It was for this reason that we created a new marketing information resource for the wedding industry in 2019 - What Brides Want - specifically aimed at helping newer suppliers and those needing a clearer picture of how modern couples purchase wedding services. It was based on a simple premise that brides-to-be were the main planners and information gatherers for the majority of weddings, so marketing becomes easier when you know what this core audience is thinking and doing. Our subsequent quantitative research found shifting and distinct patterns of behaviour across different types of bride. More importantly we found that the most effective ways for wedding suppliers to attract new enquiries did not need to rely on many of the costly 'traditional' methods that were being used by most suppliers!
The role of market research.
Clearly market research by itself will not create a successful business. It would be too simplistic to say otherwise as there are many other elements to good marketing and business planning, not least the effective nurturing of enquiries. But even here, knowing more about your key audience or ideal customer puts SME's in a much better position to win prospects over. Perhaps one of the strongest reasons for considering market research at the moment is the rapid rate of change associated with the digital era and the consequences of Covid-19. Where previous social and marketing trends may have been evolutionary, today things are moving far more quickly. Plans are having to be constantly reviewed and adapted. Just as we would expect a well-prepared student to do better in an exam than one who has not revised, market research is a simple way for any business to "work smart" in competitive industry sectors.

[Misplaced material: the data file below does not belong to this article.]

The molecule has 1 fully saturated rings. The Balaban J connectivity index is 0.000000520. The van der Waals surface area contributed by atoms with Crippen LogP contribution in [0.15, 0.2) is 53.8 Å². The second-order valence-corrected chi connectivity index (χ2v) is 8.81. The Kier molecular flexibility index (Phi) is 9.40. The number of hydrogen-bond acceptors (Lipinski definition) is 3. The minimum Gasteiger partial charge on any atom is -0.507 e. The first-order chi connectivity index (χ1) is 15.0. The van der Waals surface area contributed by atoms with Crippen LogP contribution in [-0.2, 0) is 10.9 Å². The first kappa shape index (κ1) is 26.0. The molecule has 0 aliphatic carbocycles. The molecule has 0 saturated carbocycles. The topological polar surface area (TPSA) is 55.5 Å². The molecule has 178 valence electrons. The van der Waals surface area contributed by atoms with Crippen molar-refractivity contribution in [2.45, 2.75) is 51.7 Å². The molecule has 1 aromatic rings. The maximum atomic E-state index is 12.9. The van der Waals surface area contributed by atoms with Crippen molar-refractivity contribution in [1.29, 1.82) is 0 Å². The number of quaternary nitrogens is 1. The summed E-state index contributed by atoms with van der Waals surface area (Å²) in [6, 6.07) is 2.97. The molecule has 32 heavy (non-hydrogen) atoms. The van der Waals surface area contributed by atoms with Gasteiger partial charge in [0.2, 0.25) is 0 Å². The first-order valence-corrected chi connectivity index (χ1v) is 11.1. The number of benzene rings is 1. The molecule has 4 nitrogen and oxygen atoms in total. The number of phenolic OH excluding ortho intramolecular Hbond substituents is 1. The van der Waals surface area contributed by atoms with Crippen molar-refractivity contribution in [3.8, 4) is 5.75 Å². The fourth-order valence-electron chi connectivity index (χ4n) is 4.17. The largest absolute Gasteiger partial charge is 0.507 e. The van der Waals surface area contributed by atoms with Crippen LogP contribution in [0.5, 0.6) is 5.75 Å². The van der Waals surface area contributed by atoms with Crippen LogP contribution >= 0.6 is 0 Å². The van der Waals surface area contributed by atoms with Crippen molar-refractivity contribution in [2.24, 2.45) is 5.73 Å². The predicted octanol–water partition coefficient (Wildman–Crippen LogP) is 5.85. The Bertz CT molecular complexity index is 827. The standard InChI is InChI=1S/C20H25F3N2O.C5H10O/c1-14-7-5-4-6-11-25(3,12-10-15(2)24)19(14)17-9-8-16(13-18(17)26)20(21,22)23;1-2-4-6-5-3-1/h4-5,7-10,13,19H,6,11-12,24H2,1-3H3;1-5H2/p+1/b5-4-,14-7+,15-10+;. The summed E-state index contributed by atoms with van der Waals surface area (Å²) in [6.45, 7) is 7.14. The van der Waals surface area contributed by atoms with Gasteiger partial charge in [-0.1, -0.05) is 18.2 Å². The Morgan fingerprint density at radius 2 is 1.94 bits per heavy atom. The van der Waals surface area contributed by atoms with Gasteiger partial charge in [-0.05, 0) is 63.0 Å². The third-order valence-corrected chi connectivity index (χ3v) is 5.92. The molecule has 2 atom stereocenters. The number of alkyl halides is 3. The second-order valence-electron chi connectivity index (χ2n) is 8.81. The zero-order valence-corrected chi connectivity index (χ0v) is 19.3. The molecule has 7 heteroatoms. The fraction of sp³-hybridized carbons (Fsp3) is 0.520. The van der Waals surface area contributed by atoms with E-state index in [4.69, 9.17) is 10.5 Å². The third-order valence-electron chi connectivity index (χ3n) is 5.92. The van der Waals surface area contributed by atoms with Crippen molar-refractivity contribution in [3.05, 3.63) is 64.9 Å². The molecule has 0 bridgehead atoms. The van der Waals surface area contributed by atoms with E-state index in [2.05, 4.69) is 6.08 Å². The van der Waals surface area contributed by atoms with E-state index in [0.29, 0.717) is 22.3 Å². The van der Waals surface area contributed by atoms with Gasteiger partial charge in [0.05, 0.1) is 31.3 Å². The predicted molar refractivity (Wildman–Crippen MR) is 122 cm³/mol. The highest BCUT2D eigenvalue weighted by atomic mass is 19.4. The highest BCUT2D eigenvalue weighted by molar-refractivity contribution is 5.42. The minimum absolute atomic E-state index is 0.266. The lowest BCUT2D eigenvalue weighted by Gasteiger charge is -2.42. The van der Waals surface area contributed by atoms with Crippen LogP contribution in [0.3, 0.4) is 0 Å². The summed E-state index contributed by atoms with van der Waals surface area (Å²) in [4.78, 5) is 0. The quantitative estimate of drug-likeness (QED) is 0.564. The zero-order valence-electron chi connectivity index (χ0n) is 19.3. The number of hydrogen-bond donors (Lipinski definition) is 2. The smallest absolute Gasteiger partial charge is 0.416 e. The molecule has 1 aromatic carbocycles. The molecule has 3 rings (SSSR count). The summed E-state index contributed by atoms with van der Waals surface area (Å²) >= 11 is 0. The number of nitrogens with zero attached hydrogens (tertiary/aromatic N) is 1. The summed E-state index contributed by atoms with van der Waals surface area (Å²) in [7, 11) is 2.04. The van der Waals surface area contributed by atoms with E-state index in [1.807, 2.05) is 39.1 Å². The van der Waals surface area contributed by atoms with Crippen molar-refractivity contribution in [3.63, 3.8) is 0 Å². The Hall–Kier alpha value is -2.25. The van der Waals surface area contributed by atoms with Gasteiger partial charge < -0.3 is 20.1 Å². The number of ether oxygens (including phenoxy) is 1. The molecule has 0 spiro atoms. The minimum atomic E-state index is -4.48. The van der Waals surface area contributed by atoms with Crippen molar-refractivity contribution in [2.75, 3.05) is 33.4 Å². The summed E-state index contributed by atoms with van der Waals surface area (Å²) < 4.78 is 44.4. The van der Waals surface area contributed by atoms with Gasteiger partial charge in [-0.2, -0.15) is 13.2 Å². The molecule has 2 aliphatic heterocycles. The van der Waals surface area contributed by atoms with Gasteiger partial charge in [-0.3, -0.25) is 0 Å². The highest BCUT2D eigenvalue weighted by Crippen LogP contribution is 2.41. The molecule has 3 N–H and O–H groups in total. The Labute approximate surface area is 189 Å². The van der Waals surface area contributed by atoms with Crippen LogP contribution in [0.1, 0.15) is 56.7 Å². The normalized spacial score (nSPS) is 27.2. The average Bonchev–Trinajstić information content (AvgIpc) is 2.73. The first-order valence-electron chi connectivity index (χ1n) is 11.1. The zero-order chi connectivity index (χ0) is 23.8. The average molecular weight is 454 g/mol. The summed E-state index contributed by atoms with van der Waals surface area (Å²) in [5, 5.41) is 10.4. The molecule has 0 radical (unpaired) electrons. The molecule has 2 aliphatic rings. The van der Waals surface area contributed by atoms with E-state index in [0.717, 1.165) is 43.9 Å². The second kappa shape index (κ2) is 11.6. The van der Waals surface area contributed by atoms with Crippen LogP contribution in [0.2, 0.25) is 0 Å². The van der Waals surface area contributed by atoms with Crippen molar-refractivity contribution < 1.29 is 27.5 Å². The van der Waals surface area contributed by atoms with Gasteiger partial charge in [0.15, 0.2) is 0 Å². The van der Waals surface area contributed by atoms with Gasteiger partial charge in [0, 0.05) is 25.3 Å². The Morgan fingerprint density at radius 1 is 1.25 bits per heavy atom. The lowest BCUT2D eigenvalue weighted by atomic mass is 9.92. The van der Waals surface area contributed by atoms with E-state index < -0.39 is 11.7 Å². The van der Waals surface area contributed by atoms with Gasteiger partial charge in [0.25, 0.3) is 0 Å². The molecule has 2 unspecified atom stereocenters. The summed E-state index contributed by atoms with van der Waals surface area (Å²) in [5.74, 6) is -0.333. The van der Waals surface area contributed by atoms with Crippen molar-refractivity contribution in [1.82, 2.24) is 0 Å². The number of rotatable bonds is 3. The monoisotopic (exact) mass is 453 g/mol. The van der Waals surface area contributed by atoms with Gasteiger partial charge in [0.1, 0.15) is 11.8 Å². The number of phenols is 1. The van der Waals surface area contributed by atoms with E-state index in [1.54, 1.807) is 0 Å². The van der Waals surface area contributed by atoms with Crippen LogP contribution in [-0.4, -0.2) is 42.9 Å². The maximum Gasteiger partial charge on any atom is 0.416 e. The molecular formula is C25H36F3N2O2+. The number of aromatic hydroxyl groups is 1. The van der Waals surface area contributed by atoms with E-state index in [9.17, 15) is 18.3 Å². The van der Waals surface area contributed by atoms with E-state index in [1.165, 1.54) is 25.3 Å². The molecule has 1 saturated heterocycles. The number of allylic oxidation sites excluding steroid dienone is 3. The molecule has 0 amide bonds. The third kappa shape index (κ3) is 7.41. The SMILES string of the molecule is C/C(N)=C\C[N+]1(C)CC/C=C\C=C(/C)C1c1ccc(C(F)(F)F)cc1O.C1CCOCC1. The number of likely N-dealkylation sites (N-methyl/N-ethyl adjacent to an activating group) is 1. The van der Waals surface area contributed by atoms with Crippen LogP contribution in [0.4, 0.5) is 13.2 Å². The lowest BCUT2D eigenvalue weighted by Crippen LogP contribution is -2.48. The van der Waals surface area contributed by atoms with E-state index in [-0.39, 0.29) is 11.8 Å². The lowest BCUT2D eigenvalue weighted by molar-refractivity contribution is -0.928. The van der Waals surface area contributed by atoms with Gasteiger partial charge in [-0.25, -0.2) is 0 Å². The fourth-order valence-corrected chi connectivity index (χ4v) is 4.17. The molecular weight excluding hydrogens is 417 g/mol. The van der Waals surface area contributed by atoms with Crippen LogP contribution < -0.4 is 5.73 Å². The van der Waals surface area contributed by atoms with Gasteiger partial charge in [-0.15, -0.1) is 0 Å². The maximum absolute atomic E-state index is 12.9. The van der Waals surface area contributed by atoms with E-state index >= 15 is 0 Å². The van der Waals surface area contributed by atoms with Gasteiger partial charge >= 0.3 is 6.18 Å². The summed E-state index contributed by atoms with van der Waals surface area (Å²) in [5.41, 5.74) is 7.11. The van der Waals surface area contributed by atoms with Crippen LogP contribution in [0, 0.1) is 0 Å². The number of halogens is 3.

Like me, many of you reading this will be accustomed to using reading glasses. Without them, we strain and struggle to make sense of words and images which only appear jumbled or blurred. Putting them on is like turning a light on, where things quickly become clear and understandable. Likewise, market research is a business tool that SME's can use to make their decision making easier and sharper, but whether they do is ultimately their decision. I hope this article has at least given non-users or sceptics pause for thought on what the possibilities of research offer.
This blog was written by Robert Rayner (MA Marketing), founder of The Market Research Service and formerly of Wedding ConneXions and Accord Marketing & Research.